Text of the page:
The LIFE Intelligence app is an all-in-one self-therapy app for your self, career, and relationships. It’s a comprehensive guide to help you achieve goals, manage emotions, and build lasting relationships. The LIFE app can increase your self-awareness and self-control, especially emotional control, when issues or conflicts affect your focus. The program encompasses a 9-Mission (topic) self-development course, as well as an emotional management toolkit. Cognitive Behavioral Therapy, self-compassion, and meditation encompass less than 1% of all the information you’ll find in LIFE: that’s how holistic it is. 


Mission 1 of 9 is focused on mastering your mind. This means first recognizing thoughts, feelings, and emotions, then reframing cognitive distortions


Mission 2 focuses on developing self-awareness. In this mission you will be provided with prompts to encourage self-reflection on your strengths, weakness, and tendencies so you can know yourself deeply. 


LIFE also has a focus on “if-then” statements, which were mentioned above. Mission 3 and 4 discuss goal-setting and time-management. You can plan future scenarios, get really clear on your “why,” and understand the different types of distractions and how to handle each. 

 

In Mission 3.6 you will learn to make contingency plans when setting goals. For example, “if I’m shot on time, I’ll just do 20 sit-ups before bed”. You will then be given the opportunity to set your own goals and write “if-then” statements regarding possible obstacles. Try LIFE Intelligence: for your self-discipline, and overall self-development.

LIFE Intelligence: Learn & Grow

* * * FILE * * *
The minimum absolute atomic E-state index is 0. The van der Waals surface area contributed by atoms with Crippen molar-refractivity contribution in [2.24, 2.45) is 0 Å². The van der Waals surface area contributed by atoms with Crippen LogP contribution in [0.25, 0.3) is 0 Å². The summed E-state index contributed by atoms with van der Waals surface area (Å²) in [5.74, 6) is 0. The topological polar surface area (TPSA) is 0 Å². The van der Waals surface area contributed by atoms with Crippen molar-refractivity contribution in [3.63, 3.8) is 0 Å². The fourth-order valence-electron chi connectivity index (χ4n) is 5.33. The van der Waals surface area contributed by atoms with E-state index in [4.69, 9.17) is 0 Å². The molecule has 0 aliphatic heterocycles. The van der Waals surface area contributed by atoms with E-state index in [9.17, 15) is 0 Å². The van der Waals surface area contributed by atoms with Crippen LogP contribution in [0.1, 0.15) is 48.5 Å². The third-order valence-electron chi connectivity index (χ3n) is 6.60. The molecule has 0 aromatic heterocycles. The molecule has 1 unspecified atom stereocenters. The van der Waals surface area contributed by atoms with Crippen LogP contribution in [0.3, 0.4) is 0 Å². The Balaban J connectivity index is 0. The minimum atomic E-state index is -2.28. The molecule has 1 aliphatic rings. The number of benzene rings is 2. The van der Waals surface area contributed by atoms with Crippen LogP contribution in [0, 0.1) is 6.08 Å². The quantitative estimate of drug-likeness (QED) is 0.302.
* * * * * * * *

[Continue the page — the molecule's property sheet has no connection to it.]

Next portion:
Alba Corney
March 22, 2021

References

Achtziger, A., Gollwitzer, P. M., & Sheeran, P. (2008). Implementation Intentions and Shielding Goal Striving From Unwanted Thoughts and Feelings. Personality and Social Psychology Bulletin, 34(3), 381–393. https://doi.org/10.1177/0146167207311201

Alberts, H., Martijn, C., & de Vries, N. (2011). Fighting self-control failure: Overcoming ego depletion by increasing self-awareness. Journal of Experimental Social Psychology, 47(1), 58–62. https://doi.org/10.1016/j.jesp.2010.08.004

Barkley, R., & Murphy, K. (2011). The Nature of Executive Function (EF) Deficits in Daily Life Activities in Adults with ADHD and Their Relationship to Performance on EF Tests. Journal of Psychopathology and Behavioral Assessment, 33(2), 137–158. https://doi.org/10.1007/s10862-011-9217-x

Beaman, A. L., Klentz, B., Diener, E., & Svanum, S. (1979). Self-awareness and transgression in children: Two field studies. Journal of Personality and Social Psychology, 37(10), 1835–1846. https://doi-org.ezproxy.depaul.edu/10.1037/0022-3514.37.10.1835

Dundas, I., Binder, P., Hansen, T. G. B., & Stige, S. H. (2017). Does a short self-compassion intervention for students increase healthy self-regulation? A randomized control trial. Scandinavian Journal of Psychology, 58(5), 443–450. https://doi-org.ezproxy.depaul.edu/10.1111/sjop.12385

Gailliot, M. T., & Baumeister, R. F. (2007). The Physiology of Willpower: Linking Blood Glucose to Self-Control. Personality and Social Psychology Review, 11(4), 303–327. https://doi.org/10.1177/1088868307303030

Hagger-Johnson, G., & Whiteman, M. (2007). Conscientiousness facets and health behaviors: A latent variable modeling approach. Personality and Individual Differences, 43(5), 1235–1245. https://doi.org/10.1016/j.paid.2007.03.014

Kinnunen, M. I., Suihko, J., Hankonen, N., Absetz, P., & Jallinoja, P. (2012). Self-Control is Associated with Physical Activity and Fitness among Young Males. Behavioral Medicine, 38(3), 83–89. https://doi-org.ezproxy.depaul.edu/10.1080/08964289.2012.693975

Kückelhaus, B., Blickle, G., Titze, J., & Wihler, A. (2020). Self-discipline and protective self-monitoring in sales: A latent growth curve analysis. Personality and Individual Differences, 167, 110225–. https://doi.org/10.1016/j.paid.2020.110225

Oaten, M., & Cheng, K. (2006). Longitudinal gains in self‐regulation from regular physical exercise. British Journal of Health Psychology, 11(4), 717–733. https://doi.org/10.1348/135910706X96481